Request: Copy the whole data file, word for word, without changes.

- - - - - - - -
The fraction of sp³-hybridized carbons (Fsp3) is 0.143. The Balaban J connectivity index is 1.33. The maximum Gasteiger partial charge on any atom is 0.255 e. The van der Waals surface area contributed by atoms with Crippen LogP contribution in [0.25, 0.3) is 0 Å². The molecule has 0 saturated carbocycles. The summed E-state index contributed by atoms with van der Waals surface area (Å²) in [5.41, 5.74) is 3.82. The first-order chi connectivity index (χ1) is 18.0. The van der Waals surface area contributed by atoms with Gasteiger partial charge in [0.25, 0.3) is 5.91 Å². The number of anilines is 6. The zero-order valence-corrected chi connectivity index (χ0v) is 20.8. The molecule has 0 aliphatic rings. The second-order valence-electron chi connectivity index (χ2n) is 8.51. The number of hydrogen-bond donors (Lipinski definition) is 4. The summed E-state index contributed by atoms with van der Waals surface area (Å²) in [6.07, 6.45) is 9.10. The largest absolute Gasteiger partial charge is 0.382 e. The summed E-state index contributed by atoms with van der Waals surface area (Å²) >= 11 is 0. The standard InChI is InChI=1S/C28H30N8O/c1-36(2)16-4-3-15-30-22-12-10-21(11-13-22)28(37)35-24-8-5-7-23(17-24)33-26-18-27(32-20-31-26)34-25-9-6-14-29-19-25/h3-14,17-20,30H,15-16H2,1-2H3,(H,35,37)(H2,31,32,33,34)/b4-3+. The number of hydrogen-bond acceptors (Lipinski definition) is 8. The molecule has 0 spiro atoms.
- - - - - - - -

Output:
The fraction of sp³-hybridized carbons (Fsp3) is 0.143. The Balaban J connectivity index is 1.33. The maximum Gasteiger partial charge on any atom is 0.255 e. The van der Waals surface area contributed by atoms with Crippen LogP contribution in [0.25, 0.3) is 0 Å². The molecule has 0 saturated carbocycles. The summed E-state index contributed by atoms with van der Waals surface area (Å²) in [5.41, 5.74) is 3.82. The first-order chi connectivity index (χ1) is 18.0. The van der Waals surface area contributed by atoms with Gasteiger partial charge in [0.25, 0.3) is 5.91 Å². The number of anilines is 6. The zero-order valence-corrected chi connectivity index (χ0v) is 20.8. The molecule has 0 aliphatic rings. The second-order valence-electron chi connectivity index (χ2n) is 8.51. The number of hydrogen-bond donors (Lipinski definition) is 4. The summed E-state index contributed by atoms with van der Waals surface area (Å²) in [6.07, 6.45) is 9.10. The largest absolute Gasteiger partial charge is 0.382 e. The summed E-state index contributed by atoms with van der Waals surface area (Å²) >= 11 is 0. The standard InChI is InChI=1S/C28H30N8O/c1-36(2)16-4-3-15-30-22-12-10-21(11-13-22)28(37)35-24-8-5-7-23(17-24)33-26-18-27(32-20-31-26)34-25-9-6-14-29-19-25/h3-14,17-20,30H,15-16H2,1-2H3,(H,35,37)(H2,31,32,33,34)/b4-3+. The number of hydrogen-bond acceptors (Lipinski definition) is 8. The molecule has 0 spiro atoms.